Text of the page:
Shanghai Massacre

Louis N Proyect lnp3 at columbia.edu
Fri Feb 16 07:14:52 MST 1996


Louis: Okay, let me get this straight. Stalin gave bad advice. Meanwhile, 
I can only assume that the alternative put forward by Chen was correct 
advice since you do not critique it. Your approach to Chen is to denigrate 
him for his eventual political evolution. As long as you agree 
with the substance of his analysis in 1927, then we have no disagreement. 
The substance of his analysis, just to remind ourselves, is that Stalin's 
Comintern was sabotaging the Chinese proletarian revolution. I plan to 
move on to Mao in the weeks to come and we will have much more to talk 
about, I'm sure.


On Thu, 15 Feb 1996, Dan Axtell wrote:

> 
> In point of fact, the blood of the Chinese workers was on the hands of
> Chinese reactionaries.  Did Stalin and Bukharin give bad advice?  I am
> sure they did.  But it is instructive that Mao, who had to lead struggles
> in the Party against the "Moscow line", did not abandon the Party like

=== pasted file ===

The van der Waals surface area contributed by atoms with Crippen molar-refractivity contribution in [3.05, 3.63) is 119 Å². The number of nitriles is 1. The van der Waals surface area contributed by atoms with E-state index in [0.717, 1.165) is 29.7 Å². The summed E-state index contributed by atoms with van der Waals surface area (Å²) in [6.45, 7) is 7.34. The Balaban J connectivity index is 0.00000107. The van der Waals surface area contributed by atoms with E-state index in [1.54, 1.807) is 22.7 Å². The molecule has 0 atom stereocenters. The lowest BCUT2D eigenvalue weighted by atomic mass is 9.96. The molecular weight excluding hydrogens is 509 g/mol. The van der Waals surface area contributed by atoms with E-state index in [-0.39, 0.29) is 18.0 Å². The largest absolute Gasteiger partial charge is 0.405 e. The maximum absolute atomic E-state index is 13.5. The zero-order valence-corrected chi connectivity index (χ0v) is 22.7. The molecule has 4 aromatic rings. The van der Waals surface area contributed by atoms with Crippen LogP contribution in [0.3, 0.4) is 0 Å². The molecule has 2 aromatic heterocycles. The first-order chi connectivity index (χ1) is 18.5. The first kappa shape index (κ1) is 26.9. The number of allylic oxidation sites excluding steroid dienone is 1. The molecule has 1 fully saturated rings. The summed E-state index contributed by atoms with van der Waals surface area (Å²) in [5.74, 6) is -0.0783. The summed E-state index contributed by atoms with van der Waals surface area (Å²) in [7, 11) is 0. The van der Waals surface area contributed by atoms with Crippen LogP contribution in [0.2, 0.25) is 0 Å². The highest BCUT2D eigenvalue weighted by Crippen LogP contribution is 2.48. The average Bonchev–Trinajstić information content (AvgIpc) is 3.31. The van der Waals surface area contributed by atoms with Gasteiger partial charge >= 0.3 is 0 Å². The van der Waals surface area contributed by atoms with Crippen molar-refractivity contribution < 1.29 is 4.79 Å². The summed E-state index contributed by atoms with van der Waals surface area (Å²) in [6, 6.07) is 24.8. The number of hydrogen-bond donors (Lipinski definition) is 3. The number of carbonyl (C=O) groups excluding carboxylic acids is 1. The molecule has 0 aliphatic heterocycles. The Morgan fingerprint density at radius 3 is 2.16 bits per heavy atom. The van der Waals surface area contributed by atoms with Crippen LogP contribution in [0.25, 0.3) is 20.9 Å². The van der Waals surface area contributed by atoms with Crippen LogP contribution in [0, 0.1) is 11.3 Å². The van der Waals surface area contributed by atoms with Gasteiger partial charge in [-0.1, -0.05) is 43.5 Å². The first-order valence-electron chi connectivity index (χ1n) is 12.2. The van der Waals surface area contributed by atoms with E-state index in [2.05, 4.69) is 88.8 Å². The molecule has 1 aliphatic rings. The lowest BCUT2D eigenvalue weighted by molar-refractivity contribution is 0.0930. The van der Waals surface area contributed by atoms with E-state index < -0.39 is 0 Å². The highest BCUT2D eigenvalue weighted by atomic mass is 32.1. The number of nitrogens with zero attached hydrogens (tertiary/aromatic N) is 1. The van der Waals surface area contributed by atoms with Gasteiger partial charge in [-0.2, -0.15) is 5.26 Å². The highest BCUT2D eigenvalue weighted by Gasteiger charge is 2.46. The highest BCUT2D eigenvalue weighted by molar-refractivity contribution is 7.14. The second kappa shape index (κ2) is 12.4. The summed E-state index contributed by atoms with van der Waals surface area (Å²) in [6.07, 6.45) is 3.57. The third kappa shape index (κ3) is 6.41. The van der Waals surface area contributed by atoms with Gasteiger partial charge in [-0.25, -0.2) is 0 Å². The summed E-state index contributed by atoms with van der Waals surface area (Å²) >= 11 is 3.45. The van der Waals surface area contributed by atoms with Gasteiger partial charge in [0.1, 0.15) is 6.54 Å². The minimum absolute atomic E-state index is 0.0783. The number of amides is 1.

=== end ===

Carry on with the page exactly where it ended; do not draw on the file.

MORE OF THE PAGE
> Chen did, but forged the correct strategy.  It is not too surprising that
> China's inexperienced revolutionaries would have listened to the Comintern's
> advice, as the USSR had a lot of prestige as the only successful
> revolutionaries.  But it is very telling to me that after Stalin's death,
> Mao and many CPC leaders did not jump on the anti-Stalin bandwagon (and
> they had personal reason to do so--Mao lost his first wife in child in
> the 1927 massacre).  Mao defended Stalin as 70% correct (presumably that
> includes the expelling of Trotskyists), and did a PRACTICAL analysis of
> the problems of Stalin and the USSR in building socialism.
> 


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